It was a total joy to have my brother Dan here in Texas for our debut wellness event at The Cedars Ranch, "Fierce Self-Compassion: Unplug Your Inner Critic" with Dr. Kristin Neff. In families we play certain roles. Dan has been our ‘brainiac’. I found his insights as we debriefed the self-compassion day so fascinating I thought they warranted a general interview!
An Interview With Dr. Dan Martin - Ultimate Pain Treatment
Q: Dan, we've had some interesting talks about your insights into pain lately. Let's start though by having you describe your job for us.
A: I offer post-op medical care following elective hip and knee replacement at a community hospital in Winnipeg, Canada.
Q: What are the related conditions you see?
A: I diagnose and provide management of type 2 diabetes, anti-coagulation, and diagnosis and early management of peri-operative complications such as acute myocardial infarction, cerebral vascular accident (stroke), blood clots, etc.
Q: Tell me more about the extent of who you work with each week.
A: I work with 10 different orthopedic surgeons who do 35-40 cases per week. I'm responsible for discharge medication reviews and prescriptions including high dose opioids.
Q: Are there themes you see in the medications?
A: This particular patient population may be somewhat more overweight than average but generally represents a good cross section of Manitoba's population. There is an overwhelming incidence of type 2 diabetes, cardiac risk factors, hypertension, anxiety and depression.
Q: Do you feel like patients are coming in over-medicated?
A: Patients are, on average, on a huge number of medications including multiple meds prescribed for mental health and many have large number of self-prescribed "supplements". Many are on medications for chronic pain - physical, psychological and a combination of both. Multiple prescription meds may be required to numb the various types of pain, but these mostly deal with the pain symptoms rather than underlying cause.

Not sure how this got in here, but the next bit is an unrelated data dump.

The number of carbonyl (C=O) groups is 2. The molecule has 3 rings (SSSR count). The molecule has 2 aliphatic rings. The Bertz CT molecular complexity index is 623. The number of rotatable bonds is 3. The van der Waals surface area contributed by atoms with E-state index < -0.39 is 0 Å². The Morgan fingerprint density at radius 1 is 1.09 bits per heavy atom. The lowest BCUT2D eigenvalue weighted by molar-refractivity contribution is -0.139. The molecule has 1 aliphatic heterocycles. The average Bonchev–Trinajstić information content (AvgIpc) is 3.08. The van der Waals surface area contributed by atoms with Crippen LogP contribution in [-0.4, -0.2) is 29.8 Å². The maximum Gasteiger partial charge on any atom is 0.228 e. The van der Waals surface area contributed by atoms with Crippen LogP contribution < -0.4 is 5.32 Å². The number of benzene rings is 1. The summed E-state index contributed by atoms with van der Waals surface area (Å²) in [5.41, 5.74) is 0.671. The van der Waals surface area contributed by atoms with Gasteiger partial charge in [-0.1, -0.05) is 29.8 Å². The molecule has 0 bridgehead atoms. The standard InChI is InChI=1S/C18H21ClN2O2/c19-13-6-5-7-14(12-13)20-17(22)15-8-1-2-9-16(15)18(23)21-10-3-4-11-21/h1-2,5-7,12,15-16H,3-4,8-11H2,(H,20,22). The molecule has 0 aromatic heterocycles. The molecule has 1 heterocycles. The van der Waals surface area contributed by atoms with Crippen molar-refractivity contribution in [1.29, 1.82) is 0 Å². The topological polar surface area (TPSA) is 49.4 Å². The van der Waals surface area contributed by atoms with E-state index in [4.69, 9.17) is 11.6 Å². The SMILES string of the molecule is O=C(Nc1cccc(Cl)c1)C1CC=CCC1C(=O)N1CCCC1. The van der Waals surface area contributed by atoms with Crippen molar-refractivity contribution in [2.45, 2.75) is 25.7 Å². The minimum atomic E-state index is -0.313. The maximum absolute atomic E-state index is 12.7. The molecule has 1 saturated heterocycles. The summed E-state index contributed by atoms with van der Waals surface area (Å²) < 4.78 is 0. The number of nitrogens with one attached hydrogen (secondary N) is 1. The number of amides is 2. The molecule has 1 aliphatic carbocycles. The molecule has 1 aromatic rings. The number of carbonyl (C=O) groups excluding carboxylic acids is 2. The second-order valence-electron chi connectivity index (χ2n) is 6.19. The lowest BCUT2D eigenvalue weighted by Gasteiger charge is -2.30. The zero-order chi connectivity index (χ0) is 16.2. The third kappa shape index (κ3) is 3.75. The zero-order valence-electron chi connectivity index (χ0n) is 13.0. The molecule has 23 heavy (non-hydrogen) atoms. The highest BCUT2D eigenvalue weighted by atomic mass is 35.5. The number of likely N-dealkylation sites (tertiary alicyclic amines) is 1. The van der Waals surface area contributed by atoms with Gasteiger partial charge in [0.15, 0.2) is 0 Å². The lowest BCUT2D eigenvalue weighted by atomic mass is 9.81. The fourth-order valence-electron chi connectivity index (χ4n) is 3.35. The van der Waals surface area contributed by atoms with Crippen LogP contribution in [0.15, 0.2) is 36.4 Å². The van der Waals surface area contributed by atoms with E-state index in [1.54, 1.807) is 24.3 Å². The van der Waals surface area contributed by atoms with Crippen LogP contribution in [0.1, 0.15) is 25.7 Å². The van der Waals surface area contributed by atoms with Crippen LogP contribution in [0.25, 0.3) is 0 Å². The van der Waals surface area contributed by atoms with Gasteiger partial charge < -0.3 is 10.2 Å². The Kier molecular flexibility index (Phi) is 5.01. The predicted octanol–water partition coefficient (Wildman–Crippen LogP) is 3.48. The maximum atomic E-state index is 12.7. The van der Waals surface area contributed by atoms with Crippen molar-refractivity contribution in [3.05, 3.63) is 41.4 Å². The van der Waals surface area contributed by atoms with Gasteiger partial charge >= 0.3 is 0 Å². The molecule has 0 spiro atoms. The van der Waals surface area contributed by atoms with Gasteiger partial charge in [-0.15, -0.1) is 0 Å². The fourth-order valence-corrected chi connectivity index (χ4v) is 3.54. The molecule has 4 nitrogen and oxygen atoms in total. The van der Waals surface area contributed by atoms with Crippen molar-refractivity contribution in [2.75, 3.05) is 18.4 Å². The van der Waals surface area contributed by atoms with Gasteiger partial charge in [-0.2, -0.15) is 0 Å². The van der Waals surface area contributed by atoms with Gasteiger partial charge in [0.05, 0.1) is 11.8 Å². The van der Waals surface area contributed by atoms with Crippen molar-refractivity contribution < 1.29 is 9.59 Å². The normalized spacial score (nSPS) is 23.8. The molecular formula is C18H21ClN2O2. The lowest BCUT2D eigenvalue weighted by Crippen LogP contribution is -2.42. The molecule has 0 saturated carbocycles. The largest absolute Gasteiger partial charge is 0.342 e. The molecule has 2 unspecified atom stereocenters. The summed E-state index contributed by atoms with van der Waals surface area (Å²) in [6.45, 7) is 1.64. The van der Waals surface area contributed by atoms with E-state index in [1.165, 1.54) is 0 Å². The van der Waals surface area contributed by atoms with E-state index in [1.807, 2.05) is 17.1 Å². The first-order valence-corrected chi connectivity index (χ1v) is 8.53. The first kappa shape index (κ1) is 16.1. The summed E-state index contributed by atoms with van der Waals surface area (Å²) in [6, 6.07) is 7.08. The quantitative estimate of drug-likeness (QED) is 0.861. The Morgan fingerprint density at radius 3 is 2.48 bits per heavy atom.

Q: Are you seeing a connection between the physical and psychological pain in your patients?
A: My job requires me to treat acute post-operative pain, knee replacement being known to be among the most painful of commonly performed surgeries. Many patients already have chronic pain conditions. I'm adding high-dose opioids or other medications on top of their already well-dosed pain-killers, anxiolytics and anti-depressants.
Q: You are seeing people on your unit because of something very physical but you are seeing a lot of mental health suffering. What does that have you thinking?
A: There are huge numbers of people carrying a great deal of pain. My conclusion from that is that there has to be something fundamentally wrong in our culture to create so much pain. The large abundance of medications are inadequate to treat the symptoms.
Fierce Self-Compassion Workshop in the Great Hall at The Cedars Ranch
Q: What are we not doing well?
A: We are not adequately addressing the root causes of this pain.
Q: What do you think some of the root causes are?